Secondly, Cheung found that his Institute membership was well-respected in New York. “The Institute membership is recognized by the AICPA, and in New York, they know Hong Kong very well,” he adds. “It has helped me greatly in my U.S. career.”
Cheung worked for Abacus for almost 20 years. “I joined at the very bottom as a management trainee and I learned about the operations and, because it’s a small family-owned business, the chief executive is the day-to-day manager. He trained me hands-on and I stayed there a long time.”
The role was not without its challenges. “One time in the early 1990s the bank was in a kind of crisis because it had just begun its main business of selling loans to the Federal National Mortgage Association, known as Fannie Mae,” says Cheung. “The bank was not at that time up to standard with Fannie Mae reporting requirements, and Fannie Mae was going to take away its eligibility to service loans for them if the bank didn’t change its servicing procedures.”
He worked with management to design a reporting system that was compliant. “That was an accomplishment I found interesting, and the bank went on to service US$1 billion worth of Fannie Mae loans. After reaching that milestone, I embarked on new adventures in my career – I started and operated a small tax and mortgage loan consulting business myself,” he says. “I was an ‘enrolled agent’ – a tax advisor who is authorized by the U.S. Department of the Treasury to represent taxpayers before the Internal Revenue Service (IRS) for tax issues, including audits, collections and appeals.”
Cheung found the IRS work demanding and applied for a state government financial examiner’s job advertised in the newspapers. “In my mind, I thought I had gone in a big circle – I’ve come back to working for the government, albeit in a different territory, but that was OK at my career stage,” he recalls. “It was a more stable and reliable career, and also one that would utilize my past working experience in banking, accounting and even in tax.”
After arriving New York in the 1980s, Joseph Cheung worked for a local CPA firm in Chinatown and then spent almost 20 years working at Abacus Federal Savings Bank, a bank founded by a group of business leaders from the Chinese American community.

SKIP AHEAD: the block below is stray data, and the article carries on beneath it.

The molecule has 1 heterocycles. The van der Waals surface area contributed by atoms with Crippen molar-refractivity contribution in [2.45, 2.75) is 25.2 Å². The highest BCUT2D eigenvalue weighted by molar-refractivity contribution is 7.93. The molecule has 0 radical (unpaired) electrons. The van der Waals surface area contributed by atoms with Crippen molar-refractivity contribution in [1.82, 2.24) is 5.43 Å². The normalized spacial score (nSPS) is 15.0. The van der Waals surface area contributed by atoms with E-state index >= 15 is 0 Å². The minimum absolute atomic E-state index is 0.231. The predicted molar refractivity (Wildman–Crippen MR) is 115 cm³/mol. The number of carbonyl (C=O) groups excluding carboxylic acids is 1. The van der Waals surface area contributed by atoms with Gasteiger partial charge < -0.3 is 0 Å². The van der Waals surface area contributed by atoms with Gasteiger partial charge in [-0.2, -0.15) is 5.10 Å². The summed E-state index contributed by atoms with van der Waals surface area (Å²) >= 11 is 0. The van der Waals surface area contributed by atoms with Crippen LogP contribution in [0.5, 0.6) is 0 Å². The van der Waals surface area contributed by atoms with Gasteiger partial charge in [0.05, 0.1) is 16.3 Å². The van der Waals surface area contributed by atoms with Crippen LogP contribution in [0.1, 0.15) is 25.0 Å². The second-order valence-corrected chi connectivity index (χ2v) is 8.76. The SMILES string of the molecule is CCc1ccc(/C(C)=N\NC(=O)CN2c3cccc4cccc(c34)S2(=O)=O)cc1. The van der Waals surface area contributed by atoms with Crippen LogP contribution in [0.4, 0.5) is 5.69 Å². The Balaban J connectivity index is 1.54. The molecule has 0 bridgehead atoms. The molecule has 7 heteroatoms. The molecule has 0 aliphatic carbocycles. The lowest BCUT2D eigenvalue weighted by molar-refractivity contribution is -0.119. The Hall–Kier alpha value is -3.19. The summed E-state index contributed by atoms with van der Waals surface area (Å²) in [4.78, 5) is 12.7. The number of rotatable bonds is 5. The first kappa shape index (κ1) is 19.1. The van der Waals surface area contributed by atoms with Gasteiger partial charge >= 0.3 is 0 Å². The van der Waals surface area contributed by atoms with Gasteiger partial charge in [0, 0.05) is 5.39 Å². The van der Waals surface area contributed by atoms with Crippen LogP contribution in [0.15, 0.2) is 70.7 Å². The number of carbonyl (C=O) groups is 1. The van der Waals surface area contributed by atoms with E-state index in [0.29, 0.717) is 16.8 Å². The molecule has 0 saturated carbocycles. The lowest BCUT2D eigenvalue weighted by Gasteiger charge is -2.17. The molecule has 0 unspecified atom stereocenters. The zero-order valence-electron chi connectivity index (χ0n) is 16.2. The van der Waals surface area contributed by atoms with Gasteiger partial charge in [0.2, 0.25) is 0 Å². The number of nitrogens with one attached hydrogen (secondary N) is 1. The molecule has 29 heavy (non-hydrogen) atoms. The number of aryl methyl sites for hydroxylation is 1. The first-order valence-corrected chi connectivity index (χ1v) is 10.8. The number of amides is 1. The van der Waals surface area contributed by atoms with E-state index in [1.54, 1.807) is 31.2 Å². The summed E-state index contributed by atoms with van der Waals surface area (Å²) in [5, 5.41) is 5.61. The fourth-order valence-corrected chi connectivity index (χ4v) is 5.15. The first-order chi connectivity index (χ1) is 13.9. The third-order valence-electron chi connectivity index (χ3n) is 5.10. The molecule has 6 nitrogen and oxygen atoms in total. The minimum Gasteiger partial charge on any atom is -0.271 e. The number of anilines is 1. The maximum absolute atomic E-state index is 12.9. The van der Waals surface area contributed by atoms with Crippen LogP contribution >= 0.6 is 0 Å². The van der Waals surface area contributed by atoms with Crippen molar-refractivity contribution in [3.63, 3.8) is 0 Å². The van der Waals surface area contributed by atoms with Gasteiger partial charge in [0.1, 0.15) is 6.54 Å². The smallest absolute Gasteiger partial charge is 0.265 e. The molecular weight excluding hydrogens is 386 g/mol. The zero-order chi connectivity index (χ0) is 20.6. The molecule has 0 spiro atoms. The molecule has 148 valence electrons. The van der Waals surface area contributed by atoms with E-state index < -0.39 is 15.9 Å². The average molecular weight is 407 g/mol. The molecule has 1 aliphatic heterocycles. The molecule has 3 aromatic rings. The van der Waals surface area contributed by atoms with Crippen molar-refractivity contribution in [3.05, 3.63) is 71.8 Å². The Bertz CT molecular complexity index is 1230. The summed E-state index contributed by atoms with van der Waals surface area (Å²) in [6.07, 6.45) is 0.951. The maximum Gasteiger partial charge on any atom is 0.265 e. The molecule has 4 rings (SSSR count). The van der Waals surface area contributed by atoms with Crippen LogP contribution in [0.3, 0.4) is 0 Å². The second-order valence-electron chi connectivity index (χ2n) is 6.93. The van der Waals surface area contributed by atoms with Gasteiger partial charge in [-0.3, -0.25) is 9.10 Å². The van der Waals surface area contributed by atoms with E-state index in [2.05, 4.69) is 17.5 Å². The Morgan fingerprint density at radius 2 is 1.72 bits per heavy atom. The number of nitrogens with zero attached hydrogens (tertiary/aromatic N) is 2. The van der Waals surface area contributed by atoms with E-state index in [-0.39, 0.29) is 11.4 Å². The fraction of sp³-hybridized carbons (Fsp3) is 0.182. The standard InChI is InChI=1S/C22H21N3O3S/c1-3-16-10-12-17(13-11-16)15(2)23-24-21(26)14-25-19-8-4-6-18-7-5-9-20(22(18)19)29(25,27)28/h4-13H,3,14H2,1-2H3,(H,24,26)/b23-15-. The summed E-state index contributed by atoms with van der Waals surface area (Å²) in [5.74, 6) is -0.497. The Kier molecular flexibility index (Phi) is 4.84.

“I chose accounting as it had a good social standing – it’s a profession that people seek advice from, and accountants are highly valued in society. I have followed this career ever since.”
Cheung, like many Hong Kong secondary school students of his day, assumed he would study engineering or medicine. “I thought I planned my career when I was in secondary school,” he says. “At that time I was following a science stream. I did well in the Hong Kong Certificate of Education Examinations, but because of poor health, I did not do well in the A-level examinations.”
That meant no university for a disappointed Cheung. “I went to Hong Kong Polytechnic [before it became a university in 1994] and studied accounting,” he says. “I chose accounting as it had a good social standing – it’s a profession that people seek advice from, and accountants are highly valued in society. I have followed this career ever since.”
Cheung soon found that accounting is not about just mathematics. “It’s numbers, management and business language in the broadest sense,” he says. “After graduation, I took the professional examinations, but I did not go through the traditional path – I did not join one of the professional firms.”
His first job wasn’t even in accounting. “I worked in a bank as a management trainee for a few months, but knowing that the experience may not count towards getting the Hong Kong Society of Accountants membership, I switched to the Hong Kong government as an accounting officer, which was more relevant.”